Mark Lennihan/Associated Press
Goldman Sachs made a strong commitment to its Wall Street business model on Wednesday after announcing lower revenue and profit for the fourth quarter.
Earnings were dragged down, in part, by a recent government settlement over mortgage securities the bank produced before the financial crisis.
But the firm’s revenue also fell 5 percent in the fourth quarter from the same quarter a year ago, bringing revenue down 2 percent for all of 2015.
New regulations and volatility in the global markets have diminished business opportunities for the bank, considered by many to be the most elite firm in the industry.
“Clearly, it has been a challenging environment for the entire industry,” the firm’s chief financial officer, Harvey M. Schwartz, said in a call with analysts on Wednesday.
But Mr. Schwartz said that the recent difficulties had not led the company’s executives to question their mix of businesses.
“We run the firm for multiple years,” he said. “We see opportunities.”
Many other firms on Wall Street have recently announced big cuts to businesses on which Goldman is heavily reliant — most of all the fixed-income trading businesses that has been hit hard by new regulations.
On Tuesday, one of Goldman’s closest competitor, Morgan Stanley, detailed significant cutbacks in fixed income and elsewhere. The firm’s chief executive, James P. Gorman, argued that regulation had changed the firm’s long-term business outlook in ways that it had not anticipated a year ago.
Goldman Sachs has also been struggling in fixed income, a business that comes with much higher regulatory costs than it has in the past. In the fourth quarter, the business reported 8 percent lower revenue than it did a year ago. For the year, fixed-income revenue was down 13 percent.
But Mr. Schwartz reiterated the bank’s belief that with so many competitors leaving the field, Goldman will benefit when there is any sort of turnaround in the global markets.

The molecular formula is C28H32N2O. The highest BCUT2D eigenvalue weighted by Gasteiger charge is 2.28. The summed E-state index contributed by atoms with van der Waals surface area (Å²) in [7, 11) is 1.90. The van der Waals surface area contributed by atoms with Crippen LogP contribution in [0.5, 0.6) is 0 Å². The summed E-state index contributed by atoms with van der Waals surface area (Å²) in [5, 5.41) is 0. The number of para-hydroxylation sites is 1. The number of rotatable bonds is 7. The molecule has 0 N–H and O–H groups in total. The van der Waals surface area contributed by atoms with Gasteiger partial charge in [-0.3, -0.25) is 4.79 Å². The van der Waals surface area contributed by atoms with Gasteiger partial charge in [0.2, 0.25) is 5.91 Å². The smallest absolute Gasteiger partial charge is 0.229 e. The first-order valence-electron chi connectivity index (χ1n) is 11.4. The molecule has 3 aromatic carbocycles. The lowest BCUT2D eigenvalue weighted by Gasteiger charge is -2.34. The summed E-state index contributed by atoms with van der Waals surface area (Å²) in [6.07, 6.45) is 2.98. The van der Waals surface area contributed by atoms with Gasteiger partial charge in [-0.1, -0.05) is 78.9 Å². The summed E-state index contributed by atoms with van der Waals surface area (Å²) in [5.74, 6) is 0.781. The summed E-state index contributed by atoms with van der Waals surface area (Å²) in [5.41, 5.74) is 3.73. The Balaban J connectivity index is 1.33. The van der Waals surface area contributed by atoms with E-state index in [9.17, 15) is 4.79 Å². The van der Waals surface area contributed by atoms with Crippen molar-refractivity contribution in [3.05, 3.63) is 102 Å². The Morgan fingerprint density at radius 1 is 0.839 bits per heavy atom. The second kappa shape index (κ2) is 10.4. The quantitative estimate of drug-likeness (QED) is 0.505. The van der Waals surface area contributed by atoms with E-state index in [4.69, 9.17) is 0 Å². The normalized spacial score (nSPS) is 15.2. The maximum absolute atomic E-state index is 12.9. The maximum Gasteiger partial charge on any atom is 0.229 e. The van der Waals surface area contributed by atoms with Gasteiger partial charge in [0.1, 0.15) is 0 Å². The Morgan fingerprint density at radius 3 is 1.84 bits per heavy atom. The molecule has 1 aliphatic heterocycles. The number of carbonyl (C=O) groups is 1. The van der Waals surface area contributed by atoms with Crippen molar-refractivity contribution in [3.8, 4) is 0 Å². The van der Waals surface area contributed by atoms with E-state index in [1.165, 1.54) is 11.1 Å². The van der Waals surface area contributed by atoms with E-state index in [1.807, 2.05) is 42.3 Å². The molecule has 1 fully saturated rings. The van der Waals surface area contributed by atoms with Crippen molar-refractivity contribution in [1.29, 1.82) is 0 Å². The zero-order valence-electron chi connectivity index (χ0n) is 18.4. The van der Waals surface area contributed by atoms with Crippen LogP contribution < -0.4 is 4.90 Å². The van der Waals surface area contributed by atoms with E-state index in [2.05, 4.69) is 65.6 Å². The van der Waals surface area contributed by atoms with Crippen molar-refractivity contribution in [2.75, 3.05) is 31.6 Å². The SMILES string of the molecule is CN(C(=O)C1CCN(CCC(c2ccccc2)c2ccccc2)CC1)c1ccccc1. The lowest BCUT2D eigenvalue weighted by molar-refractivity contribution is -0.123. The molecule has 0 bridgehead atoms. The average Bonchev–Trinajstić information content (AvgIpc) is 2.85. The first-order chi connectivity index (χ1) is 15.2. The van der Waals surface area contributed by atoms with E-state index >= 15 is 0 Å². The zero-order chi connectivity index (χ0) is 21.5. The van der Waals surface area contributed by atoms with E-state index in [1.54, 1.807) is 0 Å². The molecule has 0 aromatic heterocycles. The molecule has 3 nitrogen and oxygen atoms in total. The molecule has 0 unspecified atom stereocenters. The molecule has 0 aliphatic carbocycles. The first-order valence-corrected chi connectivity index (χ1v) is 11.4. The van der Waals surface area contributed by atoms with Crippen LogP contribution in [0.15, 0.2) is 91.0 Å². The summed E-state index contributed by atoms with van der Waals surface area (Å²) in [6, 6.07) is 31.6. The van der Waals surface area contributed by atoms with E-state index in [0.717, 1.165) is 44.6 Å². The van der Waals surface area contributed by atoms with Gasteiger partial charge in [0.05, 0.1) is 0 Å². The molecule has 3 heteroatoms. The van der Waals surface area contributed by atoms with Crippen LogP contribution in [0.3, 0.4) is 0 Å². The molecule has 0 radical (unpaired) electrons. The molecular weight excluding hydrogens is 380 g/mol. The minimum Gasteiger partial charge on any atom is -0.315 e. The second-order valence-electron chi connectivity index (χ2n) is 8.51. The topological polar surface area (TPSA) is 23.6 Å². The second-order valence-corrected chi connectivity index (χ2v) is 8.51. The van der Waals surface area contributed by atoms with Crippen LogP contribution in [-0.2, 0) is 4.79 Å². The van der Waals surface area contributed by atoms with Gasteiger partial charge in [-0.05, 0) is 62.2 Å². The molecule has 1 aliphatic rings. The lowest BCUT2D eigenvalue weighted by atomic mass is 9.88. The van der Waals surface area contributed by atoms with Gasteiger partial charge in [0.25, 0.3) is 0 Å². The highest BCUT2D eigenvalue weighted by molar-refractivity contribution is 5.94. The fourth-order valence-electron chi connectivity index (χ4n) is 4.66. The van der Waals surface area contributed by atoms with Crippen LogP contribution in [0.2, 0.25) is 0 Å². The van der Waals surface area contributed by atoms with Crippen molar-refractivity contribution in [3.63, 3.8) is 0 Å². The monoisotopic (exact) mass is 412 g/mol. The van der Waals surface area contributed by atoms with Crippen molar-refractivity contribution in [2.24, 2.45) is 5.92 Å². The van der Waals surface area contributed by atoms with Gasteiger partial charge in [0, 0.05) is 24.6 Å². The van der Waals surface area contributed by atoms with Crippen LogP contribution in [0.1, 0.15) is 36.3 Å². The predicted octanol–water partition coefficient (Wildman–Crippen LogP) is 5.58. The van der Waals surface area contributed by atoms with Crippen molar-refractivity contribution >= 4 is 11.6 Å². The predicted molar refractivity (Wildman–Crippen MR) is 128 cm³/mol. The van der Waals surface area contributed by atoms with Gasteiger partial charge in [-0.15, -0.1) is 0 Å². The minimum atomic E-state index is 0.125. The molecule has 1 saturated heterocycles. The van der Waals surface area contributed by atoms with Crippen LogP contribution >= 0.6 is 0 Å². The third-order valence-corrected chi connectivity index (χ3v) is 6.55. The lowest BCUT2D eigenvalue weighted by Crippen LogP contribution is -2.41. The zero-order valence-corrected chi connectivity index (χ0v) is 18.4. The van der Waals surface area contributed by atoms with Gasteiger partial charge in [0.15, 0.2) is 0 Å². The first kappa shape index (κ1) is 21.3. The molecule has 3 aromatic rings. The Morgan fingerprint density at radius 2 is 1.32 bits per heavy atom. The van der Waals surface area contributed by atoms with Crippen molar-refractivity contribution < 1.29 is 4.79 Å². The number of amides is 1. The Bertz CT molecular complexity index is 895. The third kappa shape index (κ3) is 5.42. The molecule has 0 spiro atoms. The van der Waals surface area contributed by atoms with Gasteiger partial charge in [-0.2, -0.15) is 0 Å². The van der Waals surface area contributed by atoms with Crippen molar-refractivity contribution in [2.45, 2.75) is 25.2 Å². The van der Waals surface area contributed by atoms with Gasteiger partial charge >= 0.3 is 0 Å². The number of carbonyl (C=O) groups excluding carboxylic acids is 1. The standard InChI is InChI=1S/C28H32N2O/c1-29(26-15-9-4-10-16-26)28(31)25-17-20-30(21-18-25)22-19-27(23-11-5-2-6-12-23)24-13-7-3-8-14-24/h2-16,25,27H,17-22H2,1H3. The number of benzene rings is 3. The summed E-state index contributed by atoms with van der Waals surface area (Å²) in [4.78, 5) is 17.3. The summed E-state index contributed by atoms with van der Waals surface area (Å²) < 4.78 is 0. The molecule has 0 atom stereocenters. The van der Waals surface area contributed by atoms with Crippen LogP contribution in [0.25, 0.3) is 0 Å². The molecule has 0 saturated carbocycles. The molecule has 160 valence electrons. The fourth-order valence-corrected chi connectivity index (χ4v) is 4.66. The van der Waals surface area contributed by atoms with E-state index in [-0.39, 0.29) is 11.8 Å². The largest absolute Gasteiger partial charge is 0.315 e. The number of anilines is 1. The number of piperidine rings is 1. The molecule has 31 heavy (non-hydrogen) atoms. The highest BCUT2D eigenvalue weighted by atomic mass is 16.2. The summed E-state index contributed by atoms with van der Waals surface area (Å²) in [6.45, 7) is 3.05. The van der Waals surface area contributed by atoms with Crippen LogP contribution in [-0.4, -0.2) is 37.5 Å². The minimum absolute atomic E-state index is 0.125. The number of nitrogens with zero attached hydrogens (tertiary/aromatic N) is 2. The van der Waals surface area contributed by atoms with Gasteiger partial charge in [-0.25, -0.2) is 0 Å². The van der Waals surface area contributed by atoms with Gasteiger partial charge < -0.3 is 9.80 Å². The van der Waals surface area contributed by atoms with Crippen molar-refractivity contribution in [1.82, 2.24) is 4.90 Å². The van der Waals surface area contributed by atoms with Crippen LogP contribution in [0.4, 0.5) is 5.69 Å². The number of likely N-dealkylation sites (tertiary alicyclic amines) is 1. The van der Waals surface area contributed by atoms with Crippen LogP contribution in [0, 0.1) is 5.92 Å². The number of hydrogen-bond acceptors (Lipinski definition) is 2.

That did not quiet all the questions from analysts, some of whom asked when the continuing slide in revenue would convince Goldman that it, like other banks, needed to take more drastic action.
Mr. Schwartz defended Goldman’s more cautious approach and said that it had been making cuts slowly over time, often ahead of competitors, but did not want to overreact to recent events.
“We’re certainly not sitting still here,” he said.
The lower revenue helped push the bank’s fourth-quarter profit down to $765 million, or $1.27 a share, compared with $2.17 billion, or $4.38 a share, in the final quarter of 2014.
Goldman said that $1.8 billion in provisions for the mortgage settlement reduced fourth-quarter earnings by $3.41 a share. Analysts polled by Thomson Reuters had expected a profit of $3.53 a share.
Shares of Goldman fell more than 2 percent on a day when financial stocks and the overall market were sharply lower.
The firm’s profit for the year as a whole declined 31 percent, to $5.6 billion.
Goldman Sachs has kept investors satisfied largely because it has kept profits high, particularly relative to competitors like Morgan Stanley.
Goldman’s business of advising companies continued to perform well, growing 27 percent from a year earlier. But nearly every other major business line produced smaller revenue, including the stock trading division that has been doing so well in recent quarters.